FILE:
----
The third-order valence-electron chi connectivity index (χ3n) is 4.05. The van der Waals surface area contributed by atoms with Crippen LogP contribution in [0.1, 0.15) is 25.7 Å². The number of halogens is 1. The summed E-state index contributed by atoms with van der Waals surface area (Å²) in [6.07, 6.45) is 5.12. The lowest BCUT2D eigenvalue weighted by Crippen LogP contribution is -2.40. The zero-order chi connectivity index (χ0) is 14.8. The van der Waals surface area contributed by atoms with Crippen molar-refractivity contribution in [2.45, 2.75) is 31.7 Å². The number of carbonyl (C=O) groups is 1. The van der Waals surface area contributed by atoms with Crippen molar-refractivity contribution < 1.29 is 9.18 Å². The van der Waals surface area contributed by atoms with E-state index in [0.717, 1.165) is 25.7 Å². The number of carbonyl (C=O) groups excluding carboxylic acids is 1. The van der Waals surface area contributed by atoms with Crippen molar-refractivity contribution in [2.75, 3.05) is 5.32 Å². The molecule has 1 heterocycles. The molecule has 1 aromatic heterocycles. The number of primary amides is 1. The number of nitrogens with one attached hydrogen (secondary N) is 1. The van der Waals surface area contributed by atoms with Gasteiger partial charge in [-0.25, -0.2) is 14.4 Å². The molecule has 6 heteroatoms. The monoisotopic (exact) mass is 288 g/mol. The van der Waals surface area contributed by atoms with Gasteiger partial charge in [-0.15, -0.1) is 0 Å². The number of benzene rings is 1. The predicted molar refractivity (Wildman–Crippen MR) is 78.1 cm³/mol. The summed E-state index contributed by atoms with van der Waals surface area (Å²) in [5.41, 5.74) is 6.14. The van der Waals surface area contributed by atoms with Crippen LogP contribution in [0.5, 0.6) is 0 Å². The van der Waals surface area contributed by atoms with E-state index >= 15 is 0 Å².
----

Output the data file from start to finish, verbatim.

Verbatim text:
The third-order valence-electron chi connectivity index (χ3n) is 4.05. The van der Waals surface area contributed by atoms with Crippen LogP contribution in [0.1, 0.15) is 25.7 Å². The number of halogens is 1. The summed E-state index contributed by atoms with van der Waals surface area (Å²) in [6.07, 6.45) is 5.12. The lowest BCUT2D eigenvalue weighted by Crippen LogP contribution is -2.40. The zero-order chi connectivity index (χ0) is 14.8. The van der Waals surface area contributed by atoms with Crippen molar-refractivity contribution in [2.45, 2.75) is 31.7 Å². The number of carbonyl (C=O) groups is 1. The van der Waals surface area contributed by atoms with Crippen molar-refractivity contribution < 1.29 is 9.18 Å². The van der Waals surface area contributed by atoms with E-state index in [0.717, 1.165) is 25.7 Å². The number of carbonyl (C=O) groups excluding carboxylic acids is 1. The van der Waals surface area contributed by atoms with Crippen molar-refractivity contribution in [2.75, 3.05) is 5.32 Å². The molecule has 1 heterocycles. The molecule has 1 aromatic heterocycles. The number of primary amides is 1. The number of nitrogens with one attached hydrogen (secondary N) is 1. The van der Waals surface area contributed by atoms with Gasteiger partial charge in [-0.25, -0.2) is 14.4 Å². The molecule has 6 heteroatoms. The monoisotopic (exact) mass is 288 g/mol. The van der Waals surface area contributed by atoms with Gasteiger partial charge in [-0.15, -0.1) is 0 Å². The number of benzene rings is 1. The predicted molar refractivity (Wildman–Crippen MR) is 78.1 cm³/mol. The summed E-state index contributed by atoms with van der Waals surface area (Å²) in [5.41, 5.74) is 6.14. The van der Waals surface area contributed by atoms with Crippen LogP contribution in [0.5, 0.6) is 0 Å². The van der Waals surface area contributed by atoms with E-state index >= 15 is 0 Å².